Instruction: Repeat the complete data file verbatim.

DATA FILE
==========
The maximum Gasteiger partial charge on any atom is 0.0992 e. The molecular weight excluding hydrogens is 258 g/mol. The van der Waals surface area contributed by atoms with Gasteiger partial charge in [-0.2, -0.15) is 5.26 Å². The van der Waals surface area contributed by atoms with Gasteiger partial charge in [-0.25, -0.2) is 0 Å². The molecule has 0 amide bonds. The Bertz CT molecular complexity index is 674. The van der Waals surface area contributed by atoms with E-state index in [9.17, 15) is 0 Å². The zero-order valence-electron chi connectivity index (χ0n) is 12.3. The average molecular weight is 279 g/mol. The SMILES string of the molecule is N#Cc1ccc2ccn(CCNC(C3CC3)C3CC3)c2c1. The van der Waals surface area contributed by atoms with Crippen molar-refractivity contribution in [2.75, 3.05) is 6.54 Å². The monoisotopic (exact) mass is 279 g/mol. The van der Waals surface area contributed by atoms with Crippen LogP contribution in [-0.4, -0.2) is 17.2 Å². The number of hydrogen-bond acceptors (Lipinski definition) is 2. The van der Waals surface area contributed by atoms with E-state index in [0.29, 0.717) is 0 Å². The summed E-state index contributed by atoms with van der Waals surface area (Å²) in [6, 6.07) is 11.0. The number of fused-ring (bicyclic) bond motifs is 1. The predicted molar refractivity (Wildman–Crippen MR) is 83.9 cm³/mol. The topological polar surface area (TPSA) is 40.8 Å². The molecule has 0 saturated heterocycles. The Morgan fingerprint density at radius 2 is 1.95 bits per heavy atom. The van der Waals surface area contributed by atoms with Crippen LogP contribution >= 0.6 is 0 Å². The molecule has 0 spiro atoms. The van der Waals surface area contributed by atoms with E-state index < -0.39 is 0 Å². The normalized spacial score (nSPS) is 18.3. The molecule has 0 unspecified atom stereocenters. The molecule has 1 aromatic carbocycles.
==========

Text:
The maximum Gasteiger partial charge on any atom is 0.0992 e. The molecular weight excluding hydrogens is 258 g/mol. The van der Waals surface area contributed by atoms with Gasteiger partial charge in [-0.2, -0.15) is 5.26 Å². The van der Waals surface area contributed by atoms with Gasteiger partial charge in [-0.25, -0.2) is 0 Å². The molecule has 0 amide bonds. The Bertz CT molecular complexity index is 674. The van der Waals surface area contributed by atoms with E-state index in [9.17, 15) is 0 Å². The zero-order valence-electron chi connectivity index (χ0n) is 12.3. The average molecular weight is 279 g/mol. The SMILES string of the molecule is N#Cc1ccc2ccn(CCNC(C3CC3)C3CC3)c2c1. The van der Waals surface area contributed by atoms with Crippen molar-refractivity contribution in [2.75, 3.05) is 6.54 Å². The monoisotopic (exact) mass is 279 g/mol. The van der Waals surface area contributed by atoms with Crippen LogP contribution in [-0.4, -0.2) is 17.2 Å². The number of hydrogen-bond acceptors (Lipinski definition) is 2. The van der Waals surface area contributed by atoms with E-state index in [0.29, 0.717) is 0 Å². The summed E-state index contributed by atoms with van der Waals surface area (Å²) in [6, 6.07) is 11.0. The number of fused-ring (bicyclic) bond motifs is 1. The predicted molar refractivity (Wildman–Crippen MR) is 83.9 cm³/mol. The topological polar surface area (TPSA) is 40.8 Å². The molecule has 0 saturated heterocycles. The Morgan fingerprint density at radius 2 is 1.95 bits per heavy atom. The van der Waals surface area contributed by atoms with Crippen LogP contribution >= 0.6 is 0 Å². The molecule has 0 spiro atoms. The van der Waals surface area contributed by atoms with E-state index < -0.39 is 0 Å². The normalized spacial score (nSPS) is 18.3. The molecule has 0 unspecified atom stereocenters. The molecule has 1 aromatic carbocycles.